Sorry for your loss, hello, pleasure to meet you, sorry for your loss, pleasure, sorry it’s under these circumstances, sorry for your loss, hello, sorry, pleasure, circumstances, sorry, loss.
A friend, known him for seven, maybe eight years. Haven’t seen him in I don’t know, three? Two? Four? Talked to him, but haven’t seen him. He’s twenty-nine and his mother had been dealing with cancer for ten years. Ten years. She died four days ago and he’d been at home for at least six months, his life on hold, doing everything he could to care for her. He told me tonight at the funeral service that he felt they’d made some mistakes at the end, that maybe she could’ve had another day if they’d done some things differently, that he’d give anything to have one more day. Those are the numbers. I don’t know how old she was.
I stand in the back with another friend I haven’t seen in years, overheating in the small room, feeling sweat on my back, hearing another service going on in the room right next to us, thinking how strange that is, remembering I’d almost walked into the wrong room when I got there, unprepared as I was for a building full of funerals.
I stand there looking at the backs of heads in the five rows of chairs in front of me, while someone I’ve never met, a pastor and relative of the deceased, goes on about “the fragrance of life” and I wonder for a split second if maybe he’s read Proust. Split second, then no, and then I try to stop thinking entirely. My eyes keep settling on my friend in the front row. He’s still, not looking at the speaker at all, just watching his casketed mother a few feet away from him. Just watching, head tilted slightly to the right, and I’m just watching him, and I can feel him. And then I’m the one who has to look away.
He’s one of the kindest, gentlest, most genuine and caring people I’ve ever met and now he doesn’t know what to do with himself because the kindest, gentlest, most genuine and caring person he ever knew is gone. The day after she passed he told me he thinks his biggest fear all his life has been losing her and now he’s living it. And that he failed her. He, after pouring all his energy into her for months, for years even, thinks he failed her because he couldn’t do something differently and give her another day.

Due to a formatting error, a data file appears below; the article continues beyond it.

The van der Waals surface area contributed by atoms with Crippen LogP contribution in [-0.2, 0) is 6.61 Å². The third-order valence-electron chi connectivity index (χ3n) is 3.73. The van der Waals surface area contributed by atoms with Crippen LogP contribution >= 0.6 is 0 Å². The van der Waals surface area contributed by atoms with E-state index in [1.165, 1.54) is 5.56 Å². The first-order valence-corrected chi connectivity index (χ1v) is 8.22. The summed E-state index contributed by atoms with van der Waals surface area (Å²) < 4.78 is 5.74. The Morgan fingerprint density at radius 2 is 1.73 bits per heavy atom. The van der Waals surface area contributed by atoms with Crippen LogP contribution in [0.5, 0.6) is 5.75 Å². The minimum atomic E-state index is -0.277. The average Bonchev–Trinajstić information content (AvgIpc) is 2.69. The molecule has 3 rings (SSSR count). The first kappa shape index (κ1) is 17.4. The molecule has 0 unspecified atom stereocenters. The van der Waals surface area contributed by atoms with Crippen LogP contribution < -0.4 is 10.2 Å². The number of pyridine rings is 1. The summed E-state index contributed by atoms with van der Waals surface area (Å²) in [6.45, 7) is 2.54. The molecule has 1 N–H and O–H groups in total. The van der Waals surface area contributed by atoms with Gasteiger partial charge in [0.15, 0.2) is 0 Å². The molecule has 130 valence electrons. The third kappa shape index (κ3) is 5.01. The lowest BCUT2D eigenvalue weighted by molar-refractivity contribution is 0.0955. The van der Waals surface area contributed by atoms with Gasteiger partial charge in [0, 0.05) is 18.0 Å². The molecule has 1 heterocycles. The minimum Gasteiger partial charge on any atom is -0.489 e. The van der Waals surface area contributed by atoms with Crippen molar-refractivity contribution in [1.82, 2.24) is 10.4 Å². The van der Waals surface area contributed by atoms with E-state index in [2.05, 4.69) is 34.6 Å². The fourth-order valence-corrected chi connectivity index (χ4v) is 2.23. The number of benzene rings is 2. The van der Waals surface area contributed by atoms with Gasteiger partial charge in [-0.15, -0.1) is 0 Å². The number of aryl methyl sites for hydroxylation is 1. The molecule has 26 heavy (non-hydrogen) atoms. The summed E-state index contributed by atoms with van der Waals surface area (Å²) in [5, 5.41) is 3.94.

Driving there, thirty miles west of the city, speeding because this time I really couldn’t be late, I realized I’m on some kind of emotional edge these days, recent days, on the precipice of someplace beautiful and deep and otherworldly, inhaling its thick atmosphere, becoming intoxicated with a sense of ardent, earnest purposefulness. To be there for him, tonight, for them, later, whenever they need it, for her, now and without end, distant as she is, because I know, for them all, the loved. To make a difference, make a difference by being there, being me. To my friend, a friend other than the one I drove thirty miles to support, my closest friend, I’ve lately called this equilibrium. Funny to think of equilibrium as an edge, but I’ve thought funnier.
While I drove and mulled my equilibrium I worried about being overcome when I saw him, when I saw on his face what he’d told me the other day through the phone, when I went to shake his hand and hug him and tell him I’m sorry and felt his lostness and his hurt. What would I do or say to help him? What could I? What should I?
While I stood in the back of that hot room watching him watch her, and mr. life fragrance finished his sermon and invited anyone who wished to say something to come up and speak and no one moved, I thought I should, I could. Could I should I? I should.
I don’t know most of you, I don’t even know Maria, not directly, and I’m sorry I’m meeting her here, today, like this. But I do know John, and I know he’s one of the best human beings I’ve ever encountered, and I do not say that lightly or merely because of these sorry circumstances. I also know how much he loved his mom, how he did everything he could to help her and how the compassion and fight and dedication he exhibited came from her. I know because he told me, and he doesn’t lie. And I told him what I know is that he gave his mother the best gift possible: a son to be proud of, a son who makes a difference to the people whose lives he touches. Just by being there.
But I didn’t, and you could say I failed him. He didn’t even know it crossed my mind, of course, had no expectation I’d do any such thing, I’m sure, and certainly doesn’t think I could’ve done more than simply be there, as I was. But what if I had? I know what that would’ve meant to him, know for a fact, while he has no idea, no one does, about what it would’ve meant for his mother if they’d done something else, more, differently. He should rest easy on that front—go ahead and be devastated, but know that he made his difference. I was the one in the back, trying not to sweat or cry, afraid to try something else, more, differently, something I truly could’ve done.
But the truth is I made my difference too. I was there, and that’s what he needed, that’s all. Just like he was and did for her, and that’s what she needed. It’s the difference between difference and differently, I think. It’s equilibrium. Or so I’ve been saying.